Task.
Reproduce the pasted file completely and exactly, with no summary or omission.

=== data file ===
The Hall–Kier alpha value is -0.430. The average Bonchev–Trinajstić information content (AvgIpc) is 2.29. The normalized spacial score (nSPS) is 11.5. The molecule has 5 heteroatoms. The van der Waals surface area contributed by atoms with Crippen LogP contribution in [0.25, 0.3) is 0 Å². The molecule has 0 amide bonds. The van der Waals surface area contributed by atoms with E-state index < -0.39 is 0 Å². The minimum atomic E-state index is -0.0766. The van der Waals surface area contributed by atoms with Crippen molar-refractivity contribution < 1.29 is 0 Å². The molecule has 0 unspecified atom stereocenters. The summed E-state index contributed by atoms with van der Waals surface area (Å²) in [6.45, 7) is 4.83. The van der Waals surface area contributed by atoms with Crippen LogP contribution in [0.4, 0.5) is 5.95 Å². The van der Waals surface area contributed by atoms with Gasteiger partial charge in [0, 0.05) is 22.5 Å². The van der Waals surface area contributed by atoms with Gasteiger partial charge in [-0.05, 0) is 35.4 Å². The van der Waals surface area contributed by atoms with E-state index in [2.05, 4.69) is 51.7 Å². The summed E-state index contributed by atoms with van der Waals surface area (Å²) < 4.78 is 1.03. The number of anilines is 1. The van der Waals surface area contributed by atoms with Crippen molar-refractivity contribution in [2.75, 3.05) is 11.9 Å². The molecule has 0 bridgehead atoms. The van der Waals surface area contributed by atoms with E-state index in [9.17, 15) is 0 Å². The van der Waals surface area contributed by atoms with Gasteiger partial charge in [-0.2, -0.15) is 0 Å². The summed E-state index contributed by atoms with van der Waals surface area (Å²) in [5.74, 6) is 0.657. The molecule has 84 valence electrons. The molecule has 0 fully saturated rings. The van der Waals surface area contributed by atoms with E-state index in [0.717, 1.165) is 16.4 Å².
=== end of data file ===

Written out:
The Hall–Kier alpha value is -0.430. The average Bonchev–Trinajstić information content (AvgIpc) is 2.29. The normalized spacial score (nSPS) is 11.5. The molecule has 5 heteroatoms. The van der Waals surface area contributed by atoms with Crippen LogP contribution in [0.25, 0.3) is 0 Å². The molecule has 0 amide bonds. The van der Waals surface area contributed by atoms with E-state index < -0.39 is 0 Å². The minimum atomic E-state index is -0.0766. The van der Waals surface area contributed by atoms with Crippen molar-refractivity contribution < 1.29 is 0 Å². The molecule has 0 unspecified atom stereocenters. The summed E-state index contributed by atoms with van der Waals surface area (Å²) in [6.45, 7) is 4.83. The van der Waals surface area contributed by atoms with Crippen LogP contribution in [0.4, 0.5) is 5.95 Å². The van der Waals surface area contributed by atoms with Gasteiger partial charge in [0, 0.05) is 22.5 Å². The van der Waals surface area contributed by atoms with Gasteiger partial charge in [-0.05, 0) is 35.4 Å². The van der Waals surface area contributed by atoms with E-state index in [2.05, 4.69) is 51.7 Å². The summed E-state index contributed by atoms with van der Waals surface area (Å²) < 4.78 is 1.03. The number of anilines is 1. The van der Waals surface area contributed by atoms with Crippen molar-refractivity contribution in [2.75, 3.05) is 11.9 Å². The molecule has 0 bridgehead atoms. The van der Waals surface area contributed by atoms with E-state index in [9.17, 15) is 0 Å². The van der Waals surface area contributed by atoms with Gasteiger partial charge in [-0.2, -0.15) is 0 Å². The summed E-state index contributed by atoms with van der Waals surface area (Å²) in [5.74, 6) is 0.657. The molecule has 84 valence electrons. The molecule has 0 fully saturated rings. The van der Waals surface area contributed by atoms with E-state index in [0.717, 1.165) is 16.4 Å².